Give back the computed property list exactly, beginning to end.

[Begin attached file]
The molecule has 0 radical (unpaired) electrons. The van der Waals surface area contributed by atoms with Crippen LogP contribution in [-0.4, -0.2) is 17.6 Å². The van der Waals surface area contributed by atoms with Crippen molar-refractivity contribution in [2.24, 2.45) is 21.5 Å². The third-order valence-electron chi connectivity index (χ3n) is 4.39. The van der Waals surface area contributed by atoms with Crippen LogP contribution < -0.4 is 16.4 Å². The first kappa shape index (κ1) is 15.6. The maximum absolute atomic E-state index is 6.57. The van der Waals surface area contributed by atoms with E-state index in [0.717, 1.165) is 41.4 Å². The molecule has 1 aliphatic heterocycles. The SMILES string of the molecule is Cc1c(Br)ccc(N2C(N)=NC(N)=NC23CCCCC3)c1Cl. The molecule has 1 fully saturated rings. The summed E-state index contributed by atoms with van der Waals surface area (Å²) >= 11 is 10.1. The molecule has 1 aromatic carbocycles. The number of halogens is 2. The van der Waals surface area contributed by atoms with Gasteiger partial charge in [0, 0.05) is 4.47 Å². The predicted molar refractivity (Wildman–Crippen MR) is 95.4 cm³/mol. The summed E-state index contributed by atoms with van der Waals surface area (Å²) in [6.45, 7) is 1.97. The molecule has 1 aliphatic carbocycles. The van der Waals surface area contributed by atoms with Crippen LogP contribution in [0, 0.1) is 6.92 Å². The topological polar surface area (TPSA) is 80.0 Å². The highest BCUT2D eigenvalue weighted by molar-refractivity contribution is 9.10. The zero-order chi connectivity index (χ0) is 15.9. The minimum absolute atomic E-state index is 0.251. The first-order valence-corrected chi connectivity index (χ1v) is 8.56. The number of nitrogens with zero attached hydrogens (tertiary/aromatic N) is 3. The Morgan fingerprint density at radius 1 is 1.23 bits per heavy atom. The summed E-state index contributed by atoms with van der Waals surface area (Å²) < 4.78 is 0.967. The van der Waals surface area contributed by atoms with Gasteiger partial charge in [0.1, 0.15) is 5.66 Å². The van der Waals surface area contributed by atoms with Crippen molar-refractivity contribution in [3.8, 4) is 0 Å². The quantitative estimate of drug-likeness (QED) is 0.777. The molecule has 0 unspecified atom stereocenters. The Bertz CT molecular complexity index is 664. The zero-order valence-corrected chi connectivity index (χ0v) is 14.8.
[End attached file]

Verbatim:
The molecule has 0 radical (unpaired) electrons. The van der Waals surface area contributed by atoms with Crippen LogP contribution in [-0.4, -0.2) is 17.6 Å². The van der Waals surface area contributed by atoms with Crippen molar-refractivity contribution in [2.24, 2.45) is 21.5 Å². The third-order valence-electron chi connectivity index (χ3n) is 4.39. The van der Waals surface area contributed by atoms with Crippen LogP contribution < -0.4 is 16.4 Å². The first kappa shape index (κ1) is 15.6. The maximum absolute atomic E-state index is 6.57. The van der Waals surface area contributed by atoms with E-state index in [0.717, 1.165) is 41.4 Å². The molecule has 1 aliphatic heterocycles. The SMILES string of the molecule is Cc1c(Br)ccc(N2C(N)=NC(N)=NC23CCCCC3)c1Cl. The molecule has 1 fully saturated rings. The summed E-state index contributed by atoms with van der Waals surface area (Å²) >= 11 is 10.1. The molecule has 1 aromatic carbocycles. The number of halogens is 2. The van der Waals surface area contributed by atoms with Gasteiger partial charge in [0, 0.05) is 4.47 Å². The predicted molar refractivity (Wildman–Crippen MR) is 95.4 cm³/mol. The summed E-state index contributed by atoms with van der Waals surface area (Å²) in [6.45, 7) is 1.97. The molecule has 1 aliphatic carbocycles. The van der Waals surface area contributed by atoms with Crippen LogP contribution in [0, 0.1) is 6.92 Å². The topological polar surface area (TPSA) is 80.0 Å². The highest BCUT2D eigenvalue weighted by molar-refractivity contribution is 9.10. The zero-order chi connectivity index (χ0) is 15.9. The minimum absolute atomic E-state index is 0.251. The first-order valence-corrected chi connectivity index (χ1v) is 8.56. The number of nitrogens with zero attached hydrogens (tertiary/aromatic N) is 3. The Morgan fingerprint density at radius 1 is 1.23 bits per heavy atom. The summed E-state index contributed by atoms with van der Waals surface area (Å²) < 4.78 is 0.967. The van der Waals surface area contributed by atoms with Gasteiger partial charge in [0.1, 0.15) is 5.66 Å². The van der Waals surface area contributed by atoms with Crippen molar-refractivity contribution in [3.8, 4) is 0 Å². The quantitative estimate of drug-likeness (QED) is 0.777. The molecule has 0 unspecified atom stereocenters. The Bertz CT molecular complexity index is 664. The zero-order valence-corrected chi connectivity index (χ0v) is 14.8.